Guide The Temp Economy: From Kelly Girls to Permatemps in Postwar America

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  1. The Temp Economy: From Kelly Girls to Permatemps in Postwar America
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  3. Temp work raises long-term questions for economy - CBS News
  4. More Employers Are Relying on Part-Time, Contract Workers

With all due respect for vultures, there is no better word to label the "employers" and associated parasitical employment agencies who are taking advantage of the desperate by offering non-permanent "jobs" for measly pay, no benefits and no rights. It's a return to serfdom.

History tells us that serfs were compensated with just enough reward usually thin rations and rudimentary lodging to ensure they could perform the daily hard labor required by the overlord. Hitler's gang of thugs utilized the same logic in the concentration camps, for those "lucky" enough not to be instantly exterminated. In essence, serfdom is an aspect of Darwinian survival, so we should not be surprised that after a fleeting interlude called the Enlightenment, Homo unsapiens is reverting to normal patterns of unvarnished abuse and exploitation of the masses by the privileged class, the latter whom are nothing more than the latest generation of psychopathic thieves and plunderers also known as Alpha males.

The Temp Economy: From Kelly Girls to Permatemps in Postwar America

Decline of the Empire. Home Archives Profile Subscribe. Remind me again—why does the internet exist? The strategy was an extraordinary success Yes, American employers have generally taken "the low road" regarding their workers. Gee, I wonder why? Comments You can follow this conversation by subscribing to the comment feed for this post.

Such success meant important changes for the temp industry. By the s, the vast majority of companies already used temps, and not just every once in a while. As the U. Temp industry marketing campaigns, which had played such an important role in cultural battles over work from the s to the s, became much more muted. Instead of seeking to convince employers to think of work and workers in a new way, temp ads of the s generally sought to gain market share: Manpower executives wanted employers to choose them over Kelly Ser vices, Kelly leaders wanted employers to use them rather than Olsten, and so on.

Industry leaders leveraged their cultural triumph into even greater growth for themselves and their model of work. Temp executives were key creators, and key beneficiaries, of the newly dominant liability model, and they aggressively explored every way to maximize and institutionalize its dominance. In doing so, they helped transform the experience of work not only for temps but for all workers in America.

Understanding the transformation of work requires widening the narrative lens. Pulling focus away from temp industry publications and advertisements, we now turn to the broader story of workplace change and conflict, analyzing how temping became institutionalized in the American economy.

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The story unfolds along three axes. Second is the institutionalization of temp work: The industry played a surprisingly important role in the wave of corporate restructuring that swept the business world of the s. Last is the introduction of temporary work into two long-standing holdouts of the asset model: the unionized sector and the U. The changes introduced by the temp industry during this time period were dramatic and, in some cases, even shocking.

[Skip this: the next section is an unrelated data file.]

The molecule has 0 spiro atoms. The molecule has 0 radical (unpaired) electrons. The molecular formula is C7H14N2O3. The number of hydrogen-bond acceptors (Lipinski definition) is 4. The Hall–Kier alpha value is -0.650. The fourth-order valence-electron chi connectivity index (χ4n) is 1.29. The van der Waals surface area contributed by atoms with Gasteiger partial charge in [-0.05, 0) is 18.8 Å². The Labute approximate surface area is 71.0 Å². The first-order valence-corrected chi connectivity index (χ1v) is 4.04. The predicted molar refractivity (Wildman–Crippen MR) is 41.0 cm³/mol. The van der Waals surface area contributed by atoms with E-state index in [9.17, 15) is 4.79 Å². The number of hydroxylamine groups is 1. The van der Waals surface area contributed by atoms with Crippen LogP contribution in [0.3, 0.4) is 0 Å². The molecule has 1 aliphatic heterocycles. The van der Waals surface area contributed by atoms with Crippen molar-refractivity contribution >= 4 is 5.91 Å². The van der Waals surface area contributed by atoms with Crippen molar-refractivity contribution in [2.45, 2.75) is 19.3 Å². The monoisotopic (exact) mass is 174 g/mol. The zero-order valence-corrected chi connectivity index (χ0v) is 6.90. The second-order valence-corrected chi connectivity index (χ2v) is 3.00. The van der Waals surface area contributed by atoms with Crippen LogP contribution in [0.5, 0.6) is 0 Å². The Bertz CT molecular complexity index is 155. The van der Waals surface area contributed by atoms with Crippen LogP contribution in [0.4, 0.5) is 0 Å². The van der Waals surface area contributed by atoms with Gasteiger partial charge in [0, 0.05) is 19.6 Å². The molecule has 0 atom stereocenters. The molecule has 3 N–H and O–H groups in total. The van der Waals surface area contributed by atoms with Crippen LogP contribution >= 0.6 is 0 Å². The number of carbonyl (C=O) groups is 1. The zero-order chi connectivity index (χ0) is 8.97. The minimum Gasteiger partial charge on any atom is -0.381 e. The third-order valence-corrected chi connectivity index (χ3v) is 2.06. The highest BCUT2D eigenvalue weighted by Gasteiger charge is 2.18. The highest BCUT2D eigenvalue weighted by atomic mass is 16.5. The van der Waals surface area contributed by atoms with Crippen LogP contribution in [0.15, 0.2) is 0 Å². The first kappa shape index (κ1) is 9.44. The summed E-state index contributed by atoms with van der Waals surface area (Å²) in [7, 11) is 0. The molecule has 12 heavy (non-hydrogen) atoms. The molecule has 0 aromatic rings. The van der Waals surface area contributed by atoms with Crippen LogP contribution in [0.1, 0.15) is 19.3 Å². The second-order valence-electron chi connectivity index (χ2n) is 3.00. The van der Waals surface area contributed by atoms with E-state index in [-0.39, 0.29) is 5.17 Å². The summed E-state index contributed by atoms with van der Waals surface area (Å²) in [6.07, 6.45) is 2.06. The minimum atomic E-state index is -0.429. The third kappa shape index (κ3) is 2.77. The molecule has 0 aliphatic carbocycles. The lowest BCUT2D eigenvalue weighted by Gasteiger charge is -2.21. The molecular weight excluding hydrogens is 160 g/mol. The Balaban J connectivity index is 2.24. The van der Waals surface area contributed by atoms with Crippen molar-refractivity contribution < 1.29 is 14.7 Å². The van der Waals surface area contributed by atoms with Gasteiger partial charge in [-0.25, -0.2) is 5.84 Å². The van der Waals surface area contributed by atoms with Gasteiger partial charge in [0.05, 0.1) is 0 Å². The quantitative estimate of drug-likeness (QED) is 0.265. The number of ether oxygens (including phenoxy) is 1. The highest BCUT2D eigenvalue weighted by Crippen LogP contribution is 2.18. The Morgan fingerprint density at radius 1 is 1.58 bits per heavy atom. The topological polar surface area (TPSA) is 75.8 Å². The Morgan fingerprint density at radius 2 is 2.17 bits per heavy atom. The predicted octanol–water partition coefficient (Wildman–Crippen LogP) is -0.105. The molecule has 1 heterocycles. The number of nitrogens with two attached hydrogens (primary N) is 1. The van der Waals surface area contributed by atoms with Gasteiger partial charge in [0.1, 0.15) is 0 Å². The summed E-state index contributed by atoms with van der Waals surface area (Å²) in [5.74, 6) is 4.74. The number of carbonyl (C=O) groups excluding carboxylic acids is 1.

Temp leaders helped pioneer and institutionalize some of the most controversial elements of the new economic order. But it is important to note, again, that the temp industry was not alone among proponents of the new liability model, and despite its strategic importance and explosive growth, the industry was hardly a dominant economic player.

In fact, by the end of the s, it accounted for just 1 percent of U. Temping was no bit player. Moreover, the temp industry had a ripple effect on many workers beyond the relatively limited circle of actual temps. Recall that corporate executives had learned to lay off workers—in some cases, thousands at a time— and replace them with temps; some even forced their permanent employees to become temps. Such actions helped create a climate of insecurity even for those workers who did not lose their jobs.

Even more important, perhaps, is the fact that employers started using temporary workers as new and powerful weapons against labor unions. As employers increasingly used temps to replace permanent employees during labor disputes, the bargaining position of all unions was weakened, not only those whose strikes were broken by temps. Just as the cultural strength of the asset model had real consequences for workers in the postwar era, the cultural strength of the liability model had real consequences for workers in the s, not only in terms of increased job loss and lower wages for some workers but also in heightened fear and anxiety for many more.

The temp industry was already a well-established economic sector and an increasingly popular tool for implementing the newly revived liability model of work.

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In the first year of economic recovery, national employment grew less than 1 percent; temp employment spiked In , industry observers estimated that there were somewhere between twenty-five hundred and five thousand agencies in the United States; by the end of the decade, estimates ran from seven thousand to more than ten thousand. Manpower alone provided temps to some , different employers every year. In fact, most national contracts are now for a year. We used to have assignments that lasted only one week, but now, we are even starting to see two-year contracts. Meanwhile, older temp agencies continued to diversify, creating divisions that specialized in a variety of white-collar occupations, particularly in health care.

Norrell Temporary Ser vices, for example, entered the medical field in , and by the end of the decade medical staffing accounted for 25 percent of its business. Make the wrong choice and it could be costly. Temp executives were no longer confined to a narrow corner of the secondary labor market by their murky reputation or fear of union antagonism. Women have always had these kinds of jobs. For many, temporary employment offers permanent career satisfaction. Story after story in newspapers and magazines extolled the sovereignty of this new class of professional temps.